The U.K.’s central bank maintained its benchmark Bank Rate at a record low of 0.5 percent and held its asset-purchase program steady at 375 billion pounds ($614 billion), at a time when the nation continues to outperform all of its major European peers.
The Bank of England’s monetary policy committee, or MPC, had said in August that it would not raise interest rates until the unemployment rate in the country fell to 7 percent. The MPC reached its decisions “in the context of the monetary policy guidance announced alongside the publication of the August 2013 Inflation Report,” the BoE said in a statement on Thursday.
The jobless rate in the U.K. in the third quarter was pegged at 7.6 percent, lower than a consensus forecast of 7.7 percent. Meanwhile, inflation fell sharply to 2.2 percent in October from 2.7 percent in the preceding month, signaling that it could fall below the 2 percent target sooner than previously estimated, amid accelerating economic growth.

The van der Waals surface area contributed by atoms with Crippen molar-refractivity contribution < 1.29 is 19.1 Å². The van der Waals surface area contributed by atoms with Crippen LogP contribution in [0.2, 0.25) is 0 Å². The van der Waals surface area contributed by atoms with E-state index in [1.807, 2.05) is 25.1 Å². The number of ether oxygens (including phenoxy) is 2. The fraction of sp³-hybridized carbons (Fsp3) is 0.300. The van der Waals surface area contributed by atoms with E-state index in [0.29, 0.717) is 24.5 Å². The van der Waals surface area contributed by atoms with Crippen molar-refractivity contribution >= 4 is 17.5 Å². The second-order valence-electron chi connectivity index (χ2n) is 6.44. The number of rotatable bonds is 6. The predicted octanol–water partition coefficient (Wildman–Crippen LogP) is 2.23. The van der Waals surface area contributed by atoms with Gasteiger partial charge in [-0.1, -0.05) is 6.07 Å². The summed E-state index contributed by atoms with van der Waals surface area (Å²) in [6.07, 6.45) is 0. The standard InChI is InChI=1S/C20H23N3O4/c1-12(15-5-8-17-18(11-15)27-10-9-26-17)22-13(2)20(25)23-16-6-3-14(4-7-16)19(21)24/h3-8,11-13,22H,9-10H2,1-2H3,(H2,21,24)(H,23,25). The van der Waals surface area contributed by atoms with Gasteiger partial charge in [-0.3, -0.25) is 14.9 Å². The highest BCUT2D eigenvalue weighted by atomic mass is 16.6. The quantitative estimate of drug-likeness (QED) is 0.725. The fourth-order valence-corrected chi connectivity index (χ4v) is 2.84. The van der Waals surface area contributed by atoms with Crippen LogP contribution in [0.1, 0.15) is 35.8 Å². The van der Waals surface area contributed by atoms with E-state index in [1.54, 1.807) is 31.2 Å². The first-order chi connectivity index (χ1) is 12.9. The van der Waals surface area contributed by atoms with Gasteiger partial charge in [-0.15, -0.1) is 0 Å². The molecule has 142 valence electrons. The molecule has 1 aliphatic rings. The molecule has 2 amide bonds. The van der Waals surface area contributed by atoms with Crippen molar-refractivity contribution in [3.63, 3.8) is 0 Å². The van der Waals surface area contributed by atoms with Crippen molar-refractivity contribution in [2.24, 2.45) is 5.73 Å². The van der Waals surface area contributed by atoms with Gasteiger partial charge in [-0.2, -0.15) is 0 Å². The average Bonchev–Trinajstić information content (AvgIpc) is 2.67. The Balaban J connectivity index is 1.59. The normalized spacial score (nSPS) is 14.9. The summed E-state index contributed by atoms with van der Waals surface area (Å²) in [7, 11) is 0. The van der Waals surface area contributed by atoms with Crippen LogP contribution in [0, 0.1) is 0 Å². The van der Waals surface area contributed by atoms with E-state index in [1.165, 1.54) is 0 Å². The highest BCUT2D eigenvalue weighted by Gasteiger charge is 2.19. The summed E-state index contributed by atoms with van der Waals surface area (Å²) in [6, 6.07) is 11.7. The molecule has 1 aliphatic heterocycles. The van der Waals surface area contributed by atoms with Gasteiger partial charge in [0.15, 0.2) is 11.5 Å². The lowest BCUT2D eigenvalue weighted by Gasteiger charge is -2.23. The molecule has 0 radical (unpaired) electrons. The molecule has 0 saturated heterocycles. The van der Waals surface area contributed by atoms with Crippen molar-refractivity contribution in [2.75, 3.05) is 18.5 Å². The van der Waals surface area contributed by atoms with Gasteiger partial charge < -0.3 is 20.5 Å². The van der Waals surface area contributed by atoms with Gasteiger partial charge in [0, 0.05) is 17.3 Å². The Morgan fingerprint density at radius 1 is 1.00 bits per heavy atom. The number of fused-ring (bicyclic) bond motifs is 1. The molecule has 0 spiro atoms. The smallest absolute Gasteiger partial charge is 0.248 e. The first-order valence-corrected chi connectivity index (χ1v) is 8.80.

“The Monetary Policy Committee’s decision to leave interest rate on hold today should have been both straightforward and unanimous,” Jonathan Loynes, chief European economist at Capital Economics, said in a note.
“The news on the economy has continued to have a fairly solid tone, but probably no more so than the MPC anticipated,” Loynes said. “Indeed, there have been some signs of a slowdown in the growth of high street spending, while the CIPS services activity index fell to a five-month low in November. Meanwhile, the news on price pressures has been benign.”
The BoE cut the key interest rate by 0.5 percentage points to 0.5 percent in March 2009, and according to Loynes, “the first hike will not come until 2016.”